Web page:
We’re out here.
In the middle of the reddest townships in the reddest counties in the reddest states, we’re out here.
It started to happen after Newtown. The look in their eyes, the sadness on their faces. Something about the way they carried themselves clued you in. It was safe to admit where you stood on the issue. And when you hinted at it, you could see the relief replace the sadness. At least for a little bit, it was ok to talk about. For real. To share what you really thought, not the red-friendly version of it. Not the version you tell most of your pals, because you’re afraid that if you told them how you really felt about the guns they keep wherever people keep guns, you’d be pretty lonely pretty soon. Not that version, the real version.
It’s happening again, exponentially more.
Profound disappointment is an expression. I’ve seen it on my own face many times over the last 48 hours, a quick glance in the mirror that turns into a stare. And I’ve recognized it on lots of other faces too. More faces than I would have believed, in this really red place that I happen to live in.
Maybe it’s recognizing that expression. Maybe it’s the way they respond to a hallway “How you doing” greeting with, “Oh, hanging in there.” Maybe it’s how they don’t laugh at the sexist joke about your candidate that a mutual acquaintance just told.
Something clues you in. You get the feeling that it’s ok to open up. So you let your guard down and admit where you stand. Something you take a decent amount of care to protect, at the very least downplay, in this really red place.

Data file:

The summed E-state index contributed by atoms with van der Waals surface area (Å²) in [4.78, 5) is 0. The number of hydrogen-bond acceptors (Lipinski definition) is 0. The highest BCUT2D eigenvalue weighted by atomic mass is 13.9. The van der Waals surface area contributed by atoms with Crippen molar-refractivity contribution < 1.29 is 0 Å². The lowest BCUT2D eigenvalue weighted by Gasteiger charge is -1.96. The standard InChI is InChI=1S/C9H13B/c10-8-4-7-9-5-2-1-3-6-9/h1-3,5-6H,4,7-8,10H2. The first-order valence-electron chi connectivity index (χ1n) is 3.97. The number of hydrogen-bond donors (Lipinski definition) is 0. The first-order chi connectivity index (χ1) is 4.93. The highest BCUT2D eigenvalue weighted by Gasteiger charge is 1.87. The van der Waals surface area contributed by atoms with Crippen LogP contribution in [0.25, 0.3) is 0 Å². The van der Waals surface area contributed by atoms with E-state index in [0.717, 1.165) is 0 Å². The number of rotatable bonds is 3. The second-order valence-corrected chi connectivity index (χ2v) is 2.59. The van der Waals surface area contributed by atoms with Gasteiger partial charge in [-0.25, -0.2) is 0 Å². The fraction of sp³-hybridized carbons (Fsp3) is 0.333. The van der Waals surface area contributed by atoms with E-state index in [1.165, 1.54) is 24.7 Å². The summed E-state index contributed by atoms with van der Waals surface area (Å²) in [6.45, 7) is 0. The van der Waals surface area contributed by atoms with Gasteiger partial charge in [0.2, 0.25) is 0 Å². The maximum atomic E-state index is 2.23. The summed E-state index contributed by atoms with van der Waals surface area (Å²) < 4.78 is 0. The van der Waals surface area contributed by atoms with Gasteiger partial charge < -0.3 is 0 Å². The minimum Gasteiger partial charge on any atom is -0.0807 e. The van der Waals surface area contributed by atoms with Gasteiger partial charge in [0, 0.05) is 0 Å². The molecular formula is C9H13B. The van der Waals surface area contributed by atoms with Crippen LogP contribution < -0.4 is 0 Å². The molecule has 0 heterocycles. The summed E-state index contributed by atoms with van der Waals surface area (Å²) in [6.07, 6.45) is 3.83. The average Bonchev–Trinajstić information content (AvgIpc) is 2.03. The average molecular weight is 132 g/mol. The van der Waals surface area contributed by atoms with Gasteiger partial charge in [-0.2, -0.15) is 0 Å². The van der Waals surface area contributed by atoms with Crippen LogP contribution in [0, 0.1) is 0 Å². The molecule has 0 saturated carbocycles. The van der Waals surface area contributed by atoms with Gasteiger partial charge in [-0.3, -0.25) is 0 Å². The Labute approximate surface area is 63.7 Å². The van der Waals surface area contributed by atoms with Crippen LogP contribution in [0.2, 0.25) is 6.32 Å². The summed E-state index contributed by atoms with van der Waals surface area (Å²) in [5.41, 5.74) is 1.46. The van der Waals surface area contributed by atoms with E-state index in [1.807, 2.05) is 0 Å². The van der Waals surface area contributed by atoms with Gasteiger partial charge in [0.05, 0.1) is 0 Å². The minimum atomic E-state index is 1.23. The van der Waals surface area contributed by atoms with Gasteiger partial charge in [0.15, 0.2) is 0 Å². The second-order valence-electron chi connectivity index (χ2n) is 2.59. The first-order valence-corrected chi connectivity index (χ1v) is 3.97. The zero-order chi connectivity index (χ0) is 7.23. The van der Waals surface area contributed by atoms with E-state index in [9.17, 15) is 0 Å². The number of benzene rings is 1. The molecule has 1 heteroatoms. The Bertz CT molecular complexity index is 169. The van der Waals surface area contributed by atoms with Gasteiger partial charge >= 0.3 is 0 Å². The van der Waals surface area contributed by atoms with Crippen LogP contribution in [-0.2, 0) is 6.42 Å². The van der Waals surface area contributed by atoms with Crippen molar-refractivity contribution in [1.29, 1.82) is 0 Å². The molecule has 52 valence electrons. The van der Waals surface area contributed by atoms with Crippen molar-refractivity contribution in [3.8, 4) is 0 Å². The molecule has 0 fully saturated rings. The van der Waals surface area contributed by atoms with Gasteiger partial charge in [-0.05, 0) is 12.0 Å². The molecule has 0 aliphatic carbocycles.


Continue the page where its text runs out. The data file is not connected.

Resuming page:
A hallway greeting turns into 45 minutes, and you leave the conversation believing that things really are going to be ok. There is some goodness coming from this. A deeper, safe relationship starts to form.
This is happening. A lot. Far more than I ever would have believed, in this really red place.
We’re used to keeping things to ourselves. To biting our tongue. To staying quiet when an acquaintance assumes that we share their perspective — maybe because we look alike, or maybe just because we live in this really red place. We’re used to not fully engaging. To suddenly realizing we’re late for something when the conversation turns to the evils of social safety nets or the silliness of unisex bathrooms.
When you’re surrounded by it, it’s easy to feel like you’re wrong, or that somehow you must not understand something that everyone else understands.
Or that you don’t belong.
And then this happens, and it fills you with renewed energy for your values and beliefs. Things you’d always felt, but that you’d started to question out here in this township, in this county. You remember what it feels like to fully be yourself in a new relationship. Unguarded.
We’re out here. Even in these really red places, we’re out here. And we’re finding each other. And we’re realizing that we really do belong.
And we can’t wait for our next opportunity to vote.